Parshat Naso: Is the Sotah Presumed Guilty?

“And the man shall bring his wife to the Kohen. And he shall bring her sacrifice on her behalf – one tenth of an efah of coarse barley flour. He should not pour upon it oil. And he should not put frankincense upon it – for it is a meal offering of jealousy. It is a meal offering of remembrance – recalling iniquity. (BeMidbar 5:15)

Our parasha discusses the test performed upon the Sotah. The Sotah is a woman suspected of adultery. She is brought to the Mishcan or Bait HaMikdash. There, she is administered the test described in the Torah. This test culminates in the woman drinking a special mixture. This test relies on a miracle. If the woman is guilty of the suspected crime, then she dies. If she is innocent, the mixture does not harm her.

Our pasuk describes the meal offering of the Sotah. This sacrifice is brought by the woman’s husband on her behalf. This meal offering is very unusual. First, most meal offerings are made of wheat flour. The Sotah’s is composed of barley flour. Second, normally the flour of the meal offering is finely milled. The Sotah’s barley is coarse. Third, meal offerings are generally accompanied by oil and frankincense. The Sotah’s offering does not include these components.

Rashi explains that all of these special characteristics of the Sotah’s offering express a single message. These aspects of the offering reflect on the promiscuity of the Sotah. The Sotah, in her adulterous affair adopted the behavior of a beast. Therefore, her offering is composed of a coarsely milled grain reserved for animal feed. The addition of frankincense and oil enhance the offering. The offering of a sexually immoral individual does not deserve these enhancements.[1]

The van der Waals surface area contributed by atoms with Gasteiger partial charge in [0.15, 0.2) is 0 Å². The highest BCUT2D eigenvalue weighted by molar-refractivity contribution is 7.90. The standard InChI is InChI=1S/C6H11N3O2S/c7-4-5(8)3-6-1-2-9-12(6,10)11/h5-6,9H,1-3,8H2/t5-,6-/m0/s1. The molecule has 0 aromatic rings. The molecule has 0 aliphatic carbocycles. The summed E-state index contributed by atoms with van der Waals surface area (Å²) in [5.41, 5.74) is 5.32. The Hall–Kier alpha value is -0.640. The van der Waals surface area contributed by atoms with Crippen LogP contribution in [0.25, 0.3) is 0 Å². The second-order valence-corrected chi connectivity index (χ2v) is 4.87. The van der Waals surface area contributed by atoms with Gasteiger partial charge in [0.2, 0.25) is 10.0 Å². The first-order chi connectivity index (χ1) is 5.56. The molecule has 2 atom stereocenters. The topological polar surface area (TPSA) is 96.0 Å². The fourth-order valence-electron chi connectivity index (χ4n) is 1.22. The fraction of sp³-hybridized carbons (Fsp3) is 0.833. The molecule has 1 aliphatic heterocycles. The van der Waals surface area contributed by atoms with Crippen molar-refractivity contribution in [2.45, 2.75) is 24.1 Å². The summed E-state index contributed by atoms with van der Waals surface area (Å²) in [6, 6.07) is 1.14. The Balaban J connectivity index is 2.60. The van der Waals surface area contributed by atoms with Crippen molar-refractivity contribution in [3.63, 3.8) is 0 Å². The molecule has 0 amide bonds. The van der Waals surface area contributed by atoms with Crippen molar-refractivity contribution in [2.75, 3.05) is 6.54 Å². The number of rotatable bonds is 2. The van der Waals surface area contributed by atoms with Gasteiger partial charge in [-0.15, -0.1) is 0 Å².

In the process of testing the Sotah other steps are taken that reflect upon her behavior. For example, her hair is uncovered in public. Rashi explains that this is an intentional attempt to disgrace her.[2]

Perhaps, the most interesting element of the process is the actual administration of the test. The Chumash explains that the ingredients are placed in an earthenware vessel. The mixture is then administered from this vessel. Why does the Torah specify the use of an earthenware vessel? Rashi explains that this vessel is chosen to contrast the woman’s unglamorous predicament with her amorous behavior. She and the adulterer drank fine wines from expensive goblets. She now drinks the bitter mixture from a simple earthenware vessel.[3]

It is seems that this entire process reflects an assumption of guilt. Yet, in fact we do not know whether adultery has been committed! This is the reason the test is performed. The most disturbing aspect of this question is that the very administration of the test reflects an assumption of guilt. The earthenware vessel, used in the test, represents an assumption of guilt. At least the test itself should be free on any prejudgment!

In order to answer this question, we must recognize that the Torah expects us to conduct ourselves with extreme modesty and discretion. The Torah does not regard flirtatious behavior by a married woman as harmless. This does not mean that a married woman must live a sheltered life. However, we must all conduct ourselves with dignity and restraint.

We do not know whether the Sotah has committed adultery. The test is administered to resolve this issue. However, in order for the Sotah to be subjected to the test, she must be clearly guilty of promiscuous, flirtatious behavior. Without a pattern of such behavior, she cannot be subjected to the ordeal of the test.